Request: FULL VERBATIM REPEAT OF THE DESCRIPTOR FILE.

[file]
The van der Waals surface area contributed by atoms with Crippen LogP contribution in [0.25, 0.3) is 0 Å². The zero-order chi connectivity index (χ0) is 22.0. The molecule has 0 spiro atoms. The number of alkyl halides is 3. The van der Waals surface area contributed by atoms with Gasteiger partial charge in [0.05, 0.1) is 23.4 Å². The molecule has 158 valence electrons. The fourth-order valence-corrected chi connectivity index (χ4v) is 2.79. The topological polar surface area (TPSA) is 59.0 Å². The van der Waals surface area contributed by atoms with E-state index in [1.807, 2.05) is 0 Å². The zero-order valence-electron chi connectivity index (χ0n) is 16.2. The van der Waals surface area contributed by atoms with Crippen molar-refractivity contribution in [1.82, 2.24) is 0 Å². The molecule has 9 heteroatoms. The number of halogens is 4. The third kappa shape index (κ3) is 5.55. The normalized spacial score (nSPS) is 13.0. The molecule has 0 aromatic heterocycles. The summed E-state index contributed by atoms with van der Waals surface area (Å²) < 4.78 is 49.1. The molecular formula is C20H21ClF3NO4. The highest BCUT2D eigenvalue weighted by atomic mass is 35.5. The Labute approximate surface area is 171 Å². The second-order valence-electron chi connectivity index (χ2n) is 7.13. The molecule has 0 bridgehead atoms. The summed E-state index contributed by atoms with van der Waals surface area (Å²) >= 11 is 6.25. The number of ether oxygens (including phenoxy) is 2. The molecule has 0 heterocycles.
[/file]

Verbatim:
The van der Waals surface area contributed by atoms with Crippen LogP contribution in [0.25, 0.3) is 0 Å². The zero-order chi connectivity index (χ0) is 22.0. The molecule has 0 spiro atoms. The number of alkyl halides is 3. The van der Waals surface area contributed by atoms with Gasteiger partial charge in [0.05, 0.1) is 23.4 Å². The molecule has 158 valence electrons. The fourth-order valence-corrected chi connectivity index (χ4v) is 2.79. The topological polar surface area (TPSA) is 59.0 Å². The van der Waals surface area contributed by atoms with E-state index in [1.807, 2.05) is 0 Å². The zero-order valence-electron chi connectivity index (χ0n) is 16.2. The van der Waals surface area contributed by atoms with Crippen molar-refractivity contribution in [1.82, 2.24) is 0 Å². The molecule has 9 heteroatoms. The number of halogens is 4. The third kappa shape index (κ3) is 5.55. The normalized spacial score (nSPS) is 13.0. The molecule has 0 aromatic heterocycles. The summed E-state index contributed by atoms with van der Waals surface area (Å²) < 4.78 is 49.1. The molecular formula is C20H21ClF3NO4. The highest BCUT2D eigenvalue weighted by atomic mass is 35.5. The Labute approximate surface area is 171 Å². The second-order valence-electron chi connectivity index (χ2n) is 7.13. The molecule has 0 bridgehead atoms. The summed E-state index contributed by atoms with van der Waals surface area (Å²) >= 11 is 6.25. The number of ether oxygens (including phenoxy) is 2. The molecule has 0 heterocycles.